Small States in the Modern World
Show Less

Small States in the Modern World

Vulnerabilities and Opportunities

Edited by Harald Baldersheim and Michael Keating

Small States in the Modern World comprehensively assesses the different modes of adaptation by small states in response to the security and economic vulnerabilities posed by global change. It uses a diverse collection of case studies to explore the complexities of change and to place them in their temporal and geographical context.
Buy Book in Print
Show Summary Details
You do not have access to this content

Chapter 5: Small if needed, big if necessary: small member states and the EU’s diplomatic system in Kiev

Jozef Bátora


Traditionally, small states in international relations face the danger of dominance by large states. Hence, in general, small states thrive in international orders based on rules, norms, institutions and international regimes which tame large states in their potential of arbitrary power projection (Katzenstein 1985; Thorhallsson 2006; Steinmetz and Wivel 2010; Baldersheim and Bátora 2012b). Being small has also several advantages. As Michael Keating argues in Chapter 1, small states are more agile in adapting to a changing international environment than large states. This has to do with their ability to gather relevant stakeholders and policy makers more effectively than large states; there may also be less distance between societal groups, and it is more likely that a small state society is characterized by a shared sense of a common destiny. In foreign policy, this sense allows a small state to develop joint positions on international issues more readily than many large states. This capacity of small states as such does not outweigh the challenges of potential dominance by larger entities in international relations, as the latter usually have larger power resources at their disposal. One of the ways in which small states in Europe outweigh the relative disadvantages of their small size while keeping the advantages has been membership in the EU.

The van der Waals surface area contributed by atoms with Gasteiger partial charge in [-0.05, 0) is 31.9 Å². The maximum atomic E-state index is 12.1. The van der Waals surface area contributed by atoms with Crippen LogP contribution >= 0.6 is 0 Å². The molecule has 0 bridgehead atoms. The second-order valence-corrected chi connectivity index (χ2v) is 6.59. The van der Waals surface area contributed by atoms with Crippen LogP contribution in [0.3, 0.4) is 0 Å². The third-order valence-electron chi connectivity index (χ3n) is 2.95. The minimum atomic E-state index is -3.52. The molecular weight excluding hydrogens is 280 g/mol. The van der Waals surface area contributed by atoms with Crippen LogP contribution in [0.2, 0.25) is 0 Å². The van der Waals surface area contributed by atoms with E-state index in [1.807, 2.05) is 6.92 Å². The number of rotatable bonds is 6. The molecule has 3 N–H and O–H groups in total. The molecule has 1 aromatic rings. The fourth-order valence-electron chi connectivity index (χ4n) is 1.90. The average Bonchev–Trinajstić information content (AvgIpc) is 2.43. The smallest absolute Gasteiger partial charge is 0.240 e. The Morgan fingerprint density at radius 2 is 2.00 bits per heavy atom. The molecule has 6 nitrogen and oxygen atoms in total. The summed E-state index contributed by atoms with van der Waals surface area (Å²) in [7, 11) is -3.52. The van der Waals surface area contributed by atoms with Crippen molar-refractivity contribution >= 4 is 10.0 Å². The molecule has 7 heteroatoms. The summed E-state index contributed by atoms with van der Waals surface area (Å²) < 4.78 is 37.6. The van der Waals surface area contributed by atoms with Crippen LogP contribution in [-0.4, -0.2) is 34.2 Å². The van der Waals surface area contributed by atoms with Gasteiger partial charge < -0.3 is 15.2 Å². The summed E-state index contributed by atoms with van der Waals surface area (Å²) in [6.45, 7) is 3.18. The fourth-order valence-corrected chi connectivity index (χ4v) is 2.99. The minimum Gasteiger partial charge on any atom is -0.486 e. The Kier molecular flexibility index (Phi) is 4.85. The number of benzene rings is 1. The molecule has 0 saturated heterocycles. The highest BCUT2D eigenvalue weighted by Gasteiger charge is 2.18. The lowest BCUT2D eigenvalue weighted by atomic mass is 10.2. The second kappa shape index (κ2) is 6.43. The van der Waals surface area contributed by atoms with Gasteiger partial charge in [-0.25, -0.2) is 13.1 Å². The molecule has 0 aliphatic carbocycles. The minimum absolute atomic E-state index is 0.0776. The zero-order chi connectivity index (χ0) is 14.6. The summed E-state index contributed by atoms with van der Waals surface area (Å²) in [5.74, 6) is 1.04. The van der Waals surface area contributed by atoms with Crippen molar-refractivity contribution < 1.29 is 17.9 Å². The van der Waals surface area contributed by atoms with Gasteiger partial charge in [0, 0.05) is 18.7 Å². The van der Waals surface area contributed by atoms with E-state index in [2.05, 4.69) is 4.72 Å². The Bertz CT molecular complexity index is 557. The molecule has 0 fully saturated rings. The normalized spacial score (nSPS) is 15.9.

You are not authenticated to view the full text of this chapter or article.

Elgaronline requires a subscription or purchase to access the full text of books or journals. Please login through your library system or with your personal username and password on the homepage.

Non-subscribers can freely search the site, view abstracts/ extracts and download selected front matter and introductory chapters for personal use.

Your library may not have purchased all subject areas. If you are authenticated and think you should have access to this title, please contact your librarian.

Further information

or login to access all content.